Thousands of Citrix NetScaler ADC and Gateway instances remain unpatched against a critical vulnerability that is being widely exploited, security researchers warn.
The flaw, which had been exploited as a zero-day since August, is tracked as CVE-2023-4966 (CVSS score of 9.4) and is now referred to as ‘Citrix Bleed’. It allows unauthenticated attackers to leak sensitive information from on-prem appliances that are configured as an AAA virtual server or a gateway.
Citrix released patches for the bug on October 10 and warned last week that threat actors are actively exploiting the vulnerability in the wild to perform session hijacking, which allows them to completely bypass authentication, including multi-factor authentication protections.
Over the past few days, security researchers have started raising the alarm on CVE-2023-4966 being widely exploited, with multiple threat actors, including ransomware groups, targeting internet-accessible NetScaler ADC and Gateway instances.
The ongoing mass exploitation started around the same time Assetnote published a technical writeup of the vulnerability and a proof-of-concept (PoC) exploit for it.
According to security researcher Kevin Beaumont, however, the mass exploitation has not necessarily been triggered by the PoC publication, as “it was clear multiple groups had already obtained technical details”.
By exploiting the vulnerability, attackers gain memory access to NetScaler ADC and Gateway appliances, which allows them to extract session cookies and attempt to bypass authentication. This means that even patched instances are at risk of exploitation, as the session tokens persist in memory.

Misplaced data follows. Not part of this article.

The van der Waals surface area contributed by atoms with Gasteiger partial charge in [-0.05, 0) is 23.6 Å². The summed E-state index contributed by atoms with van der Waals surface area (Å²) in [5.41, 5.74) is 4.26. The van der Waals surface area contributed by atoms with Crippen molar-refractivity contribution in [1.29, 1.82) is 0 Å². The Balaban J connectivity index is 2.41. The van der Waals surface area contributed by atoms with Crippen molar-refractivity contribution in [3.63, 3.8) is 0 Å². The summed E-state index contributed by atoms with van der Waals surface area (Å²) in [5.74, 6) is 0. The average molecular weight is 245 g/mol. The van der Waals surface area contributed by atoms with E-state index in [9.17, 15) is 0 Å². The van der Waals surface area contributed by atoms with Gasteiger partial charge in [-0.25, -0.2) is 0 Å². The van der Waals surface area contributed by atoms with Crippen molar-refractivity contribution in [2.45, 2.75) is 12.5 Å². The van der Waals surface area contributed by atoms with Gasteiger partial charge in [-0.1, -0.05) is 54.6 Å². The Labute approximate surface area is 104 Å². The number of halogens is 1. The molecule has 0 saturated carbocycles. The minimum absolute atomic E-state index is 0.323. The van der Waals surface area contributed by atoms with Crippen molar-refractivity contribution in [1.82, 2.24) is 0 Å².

The compromised cookies allow the attackers to replay the sessions for authentication. All they need to do is type ‘aaaaaaaaaaaaaaaaaaaaaaaa’ until they are in, Beaumont says.
“This cookie is issued post-authentication, which can include multi-factor authentication checks. An attacker with access to a valid cookie can establish an authenticated session to the NetScaler appliance without knowledge of the username, password, or access to a multi-factor authentication token or device,” Google’s cybersecurity arm Mandiant explains.
Over the weekend, Beaumont warned that attackers had stolen the session tokens of over 20,000 exploited NetScaler servers. As of November 1, data from Greynoise shows 158 unique IP addresses being used to target vulnerable instances over the past 10 days.
Warning that roughly half of NetScaler customers have yet to apply the patches, including telecommunication, electric, food, and government organizations, Beaumont last week published a scanner to help identify vulnerable NetScaler servers.
To fully address the issue, organizations should apply the available patches and then kill all active and persistent sessions, Citrix pointed out last week, underlining that there are no known workarounds or mitigations beyond these recommended actions.
“If you are using an affected build, we urge you to install the recommended updates immediately, as this vulnerability has been identified as critical. We are aware of targeted attacks in the wild using this vulnerability,” the tech giant said.
On Tuesday, Mandiant said it is currently tracking four threat actors actively targeting CVE-2023-4966, compromising NetScaler servers, and performing various post-exploitation activities.
Threat actors have deployed various tools for reconnaissance and credential theft, remote monitoring and management (RMM) tools for persistent access, a backdoor called FreeFire, living-off-the-land binaries, and utilities for lateral movement, Mandiant said.
According to Mandiant, because NetScaler does not log requests associated with the bug, organizations can hunt for exploitation attempts using “web application firewalls (WAF) or other network appliances that record HTTP/S requests directed toward the NetScaler ADC or Gateway appliances”.
The cybersecurity firm has published comprehensive instructions on how organizations can identify evidence of session hijacking, along with indicators-of-compromise (IoCs) to aid hunters.
Mandiant has seen attacks targeting government, legal and professional services, and technology organizations in the Americas, EMEA, and the APAC regions.
“Given the widespread adoption of Citrix in enterprises globally, we suspect the number of impacted organizations is far greater and in several sectors,” it noted.